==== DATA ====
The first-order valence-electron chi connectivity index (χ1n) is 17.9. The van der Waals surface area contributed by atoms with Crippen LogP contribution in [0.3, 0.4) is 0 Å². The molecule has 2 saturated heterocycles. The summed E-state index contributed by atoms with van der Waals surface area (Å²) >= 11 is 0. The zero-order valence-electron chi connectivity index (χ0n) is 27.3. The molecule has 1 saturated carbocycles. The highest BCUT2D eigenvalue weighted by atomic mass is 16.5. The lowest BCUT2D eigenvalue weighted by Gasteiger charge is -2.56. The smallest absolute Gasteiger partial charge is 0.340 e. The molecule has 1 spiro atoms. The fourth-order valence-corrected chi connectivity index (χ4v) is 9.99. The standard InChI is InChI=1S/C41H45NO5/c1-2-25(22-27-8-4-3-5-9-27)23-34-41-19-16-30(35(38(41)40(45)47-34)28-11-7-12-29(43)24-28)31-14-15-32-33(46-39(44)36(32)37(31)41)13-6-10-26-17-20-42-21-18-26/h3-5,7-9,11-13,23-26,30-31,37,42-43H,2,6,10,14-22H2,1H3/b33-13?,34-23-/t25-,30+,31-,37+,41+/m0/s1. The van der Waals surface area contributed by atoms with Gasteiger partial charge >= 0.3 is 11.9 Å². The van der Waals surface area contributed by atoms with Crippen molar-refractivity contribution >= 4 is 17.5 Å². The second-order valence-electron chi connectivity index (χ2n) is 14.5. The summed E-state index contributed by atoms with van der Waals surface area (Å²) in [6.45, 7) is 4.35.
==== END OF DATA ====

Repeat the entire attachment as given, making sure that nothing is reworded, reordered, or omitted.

The first-order valence-electron chi connectivity index (χ1n) is 17.9. The van der Waals surface area contributed by atoms with Crippen LogP contribution in [0.3, 0.4) is 0 Å². The molecule has 2 saturated heterocycles. The summed E-state index contributed by atoms with van der Waals surface area (Å²) >= 11 is 0. The zero-order valence-electron chi connectivity index (χ0n) is 27.3. The molecule has 1 saturated carbocycles. The highest BCUT2D eigenvalue weighted by atomic mass is 16.5. The lowest BCUT2D eigenvalue weighted by Gasteiger charge is -2.56. The smallest absolute Gasteiger partial charge is 0.340 e. The molecule has 1 spiro atoms. The fourth-order valence-corrected chi connectivity index (χ4v) is 9.99. The standard InChI is InChI=1S/C41H45NO5/c1-2-25(22-27-8-4-3-5-9-27)23-34-41-19-16-30(35(38(41)40(45)47-34)28-11-7-12-29(43)24-28)31-14-15-32-33(46-39(44)36(32)37(31)41)13-6-10-26-17-20-42-21-18-26/h3-5,7-9,11-13,23-26,30-31,37,42-43H,2,6,10,14-22H2,1H3/b33-13?,34-23-/t25-,30+,31-,37+,41+/m0/s1. The van der Waals surface area contributed by atoms with Gasteiger partial charge >= 0.3 is 11.9 Å². The van der Waals surface area contributed by atoms with Crippen molar-refractivity contribution >= 4 is 17.5 Å². The second-order valence-electron chi connectivity index (χ2n) is 14.5. The summed E-state index contributed by atoms with van der Waals surface area (Å²) in [6.45, 7) is 4.35.